State House Sound Bites

Capitol reporter Katie Meyer covers Pennsylvania politics and issues at the Pennsylvania state capitol.
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Investment companies protest update to retirement accounts law

Written by Katie Meyer, Capitol Bureau Chief | Sep 14, 2016 1:53 AM

Now the state doesn't have to wait for people to be over 70 before assessing whether their retirement accounts are in use. (Photo by AP)

(Harrisburg) - A Pennsylvania law that took effect Saturday has investment companies calling foul.

The measure updates the state's unclaimed property law, allowing it to appropriate some dormant retirement accounts.

Previously, the state would only take control of dormant retirement accounts when the account holders reached age 70 ½. But now, the state can claim those accounts if they remain dormant for three years.

Scott Sloat, a spokesman for the state treasury, and said the change is aimed at making it easier for people to recover lost money.

For example: "Say, my wife would die, and she has retirement accounts that I'm not aware of," Sloat said. "Previous to this law change, the account holders would not have to make any effort to reach out to me and make me aware of the account. So what would happen is it would sit there for years and years and years."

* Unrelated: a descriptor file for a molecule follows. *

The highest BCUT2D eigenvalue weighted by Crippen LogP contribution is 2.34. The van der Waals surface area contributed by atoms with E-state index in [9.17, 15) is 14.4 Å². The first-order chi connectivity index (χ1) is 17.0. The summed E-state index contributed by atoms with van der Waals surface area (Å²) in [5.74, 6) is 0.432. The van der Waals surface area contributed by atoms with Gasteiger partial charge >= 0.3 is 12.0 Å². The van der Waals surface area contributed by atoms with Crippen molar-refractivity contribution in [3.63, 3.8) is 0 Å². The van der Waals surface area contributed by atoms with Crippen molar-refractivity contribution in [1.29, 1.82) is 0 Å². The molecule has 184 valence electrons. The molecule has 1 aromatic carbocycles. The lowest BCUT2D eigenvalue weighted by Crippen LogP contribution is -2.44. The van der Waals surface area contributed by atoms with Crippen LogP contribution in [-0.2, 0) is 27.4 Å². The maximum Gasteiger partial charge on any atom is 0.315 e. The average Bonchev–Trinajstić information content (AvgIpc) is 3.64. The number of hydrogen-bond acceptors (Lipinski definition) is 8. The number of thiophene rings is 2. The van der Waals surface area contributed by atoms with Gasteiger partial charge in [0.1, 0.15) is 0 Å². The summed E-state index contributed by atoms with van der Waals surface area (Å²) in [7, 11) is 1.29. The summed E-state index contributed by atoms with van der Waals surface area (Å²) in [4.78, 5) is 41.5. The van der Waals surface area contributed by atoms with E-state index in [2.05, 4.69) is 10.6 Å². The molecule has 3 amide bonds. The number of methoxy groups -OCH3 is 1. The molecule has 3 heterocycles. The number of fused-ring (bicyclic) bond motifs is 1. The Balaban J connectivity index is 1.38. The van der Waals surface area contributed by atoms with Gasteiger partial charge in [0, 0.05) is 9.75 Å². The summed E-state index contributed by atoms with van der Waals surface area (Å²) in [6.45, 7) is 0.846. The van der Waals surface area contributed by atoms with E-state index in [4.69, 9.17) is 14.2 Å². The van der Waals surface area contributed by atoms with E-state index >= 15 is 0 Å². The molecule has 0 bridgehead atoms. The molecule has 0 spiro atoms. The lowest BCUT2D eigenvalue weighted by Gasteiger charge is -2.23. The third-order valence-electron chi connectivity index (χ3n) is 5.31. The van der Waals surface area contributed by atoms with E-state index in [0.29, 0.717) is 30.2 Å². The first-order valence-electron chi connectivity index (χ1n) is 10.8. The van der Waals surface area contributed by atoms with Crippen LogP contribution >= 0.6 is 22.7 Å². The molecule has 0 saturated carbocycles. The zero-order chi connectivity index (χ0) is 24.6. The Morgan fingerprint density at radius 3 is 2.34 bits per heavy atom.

Sloat said if the state wrongly declares an account dormant, its owner can always file a claim and recover the money.

But some financial institutions have a different take on the law's impact.

Tami Salmon is with the Investment Company Institute, a national investment trade organization. She said the three year dormancy rule makes it more likely accounts will be wrongly claimed by the state. And she says that sets people up to lose money.

"So if you realize you're the owner of the account, and you realize in five, ten, twenty years, the value of the account the state's going to give you is the value at the day they liquidate it," she said. "Your money gets locked at a point in time."

Salmon said the measure is just a way for the state to bulk its general fund.

Sloat called that claim "really outlandish," saying the funds generated wouldn't even make an impact.

Salmon said the Investment Company Institute and other groups plan to lobby against the law next session.

The law's language was written into and passed as part of the state's fiscal code, which passed in July.

Published in State House Sound Bites

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